Find your reading listsfor your semester 2 modules and start to read the items now. You’re upcoming lectures and seminars will make much more sense in light of this and enable you to use your time more efficiently as a result. If it seems overwhelming, why not just start with the items your academic has marked as ‘essential’ on the list?
Look at your upcoming module handbooks on Blackboard and check out the assignment details. Are you going to have to produce a type of assignment you have never done before? Or do you need to develop your assignment writing skills? The Writing Development Centre are here to help.
Get familiar with your subject specific guide and explore the databases and resources that are recommended for you. It will make finding high quality information for assignments much easier and will help you access those top marks.
Hone your referencing skills by checking out our referencing guide and the fantastic referencing tool which is Cite them Right. Getting to grips with your referencing style will not only help you to avoid plagiarism, but will get you some easy marks.
And if all of this seems overwhelming and you need some help with managing your time, check out the ASK website for some advice.
Your final assignment of the term has been handed in, Christmas parties are in full swing and you’re starting to think that you really must buy some presents. It is definitely a time to be winding down. You settle down on the sofa to watch some good old, cheesy Christmas T.V. but then up pops Macaulay Culkin and you suddenly want to scream with him! You have a sudden realisation that despite being lulled into a false sense of security, exams are just around the corner and Semester 1 still hasn’t finished yet…….Arghhhhhhhhhhhhhhhhhhhhhhh! But don’t panic, your trusty librarians are here to help!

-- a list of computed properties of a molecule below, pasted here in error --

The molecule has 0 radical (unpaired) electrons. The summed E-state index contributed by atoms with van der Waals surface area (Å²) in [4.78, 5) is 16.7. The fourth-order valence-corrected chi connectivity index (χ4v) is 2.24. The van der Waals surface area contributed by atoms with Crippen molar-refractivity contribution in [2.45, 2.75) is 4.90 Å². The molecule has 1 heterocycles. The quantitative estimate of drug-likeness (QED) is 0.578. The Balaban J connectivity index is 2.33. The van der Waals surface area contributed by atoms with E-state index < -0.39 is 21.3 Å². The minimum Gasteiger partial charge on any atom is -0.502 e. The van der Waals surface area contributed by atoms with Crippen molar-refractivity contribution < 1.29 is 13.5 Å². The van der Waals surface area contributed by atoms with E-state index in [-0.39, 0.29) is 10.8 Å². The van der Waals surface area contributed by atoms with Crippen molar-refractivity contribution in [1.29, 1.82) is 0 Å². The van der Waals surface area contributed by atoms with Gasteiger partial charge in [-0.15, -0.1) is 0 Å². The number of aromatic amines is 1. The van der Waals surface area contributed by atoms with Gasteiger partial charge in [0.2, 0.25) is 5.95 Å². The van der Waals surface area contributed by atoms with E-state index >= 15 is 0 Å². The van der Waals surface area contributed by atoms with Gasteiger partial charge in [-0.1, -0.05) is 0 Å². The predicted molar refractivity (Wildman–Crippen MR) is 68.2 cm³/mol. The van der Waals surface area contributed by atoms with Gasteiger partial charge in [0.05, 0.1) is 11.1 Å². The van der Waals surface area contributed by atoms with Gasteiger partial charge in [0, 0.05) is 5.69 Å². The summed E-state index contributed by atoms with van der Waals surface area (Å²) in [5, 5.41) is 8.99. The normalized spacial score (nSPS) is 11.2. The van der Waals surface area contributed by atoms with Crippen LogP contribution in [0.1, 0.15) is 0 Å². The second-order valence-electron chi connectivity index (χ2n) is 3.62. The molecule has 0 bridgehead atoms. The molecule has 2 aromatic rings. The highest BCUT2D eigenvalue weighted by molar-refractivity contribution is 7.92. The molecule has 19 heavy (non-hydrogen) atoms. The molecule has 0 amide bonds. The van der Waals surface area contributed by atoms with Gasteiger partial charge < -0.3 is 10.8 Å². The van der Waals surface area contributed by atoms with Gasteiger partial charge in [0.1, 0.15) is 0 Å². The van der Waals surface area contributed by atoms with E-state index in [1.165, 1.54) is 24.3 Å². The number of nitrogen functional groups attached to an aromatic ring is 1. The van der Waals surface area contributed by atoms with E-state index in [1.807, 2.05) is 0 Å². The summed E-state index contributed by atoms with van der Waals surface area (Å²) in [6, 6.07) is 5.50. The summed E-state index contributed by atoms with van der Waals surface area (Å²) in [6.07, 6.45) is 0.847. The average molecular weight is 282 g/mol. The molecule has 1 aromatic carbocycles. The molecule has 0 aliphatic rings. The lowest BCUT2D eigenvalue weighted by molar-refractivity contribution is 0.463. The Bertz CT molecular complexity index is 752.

Now, we are not suggesting for one moment that you shouldn’t be taking some time out for some ‘r and r’ (you definitely should), but when you’re ready to get back into study mode, just remember that:-
Our library buildings are still open if you want to come in and get away from all the Christmas madness. Check out our opening times here.
If you’re away from Newcastle this Christmas or just want to hibernate at home in your favourite pyjamas (I mean who doesn’t want to at this time of year?!), then you can make use of all our online resources. Check out Library Search and your specific subject guide for access to books, eBooks, journal articles and more.
We have exam and revision advice. Why not explore the ASK website or take a look at some relevant resources in the ‘study skills’ sections of our libraries?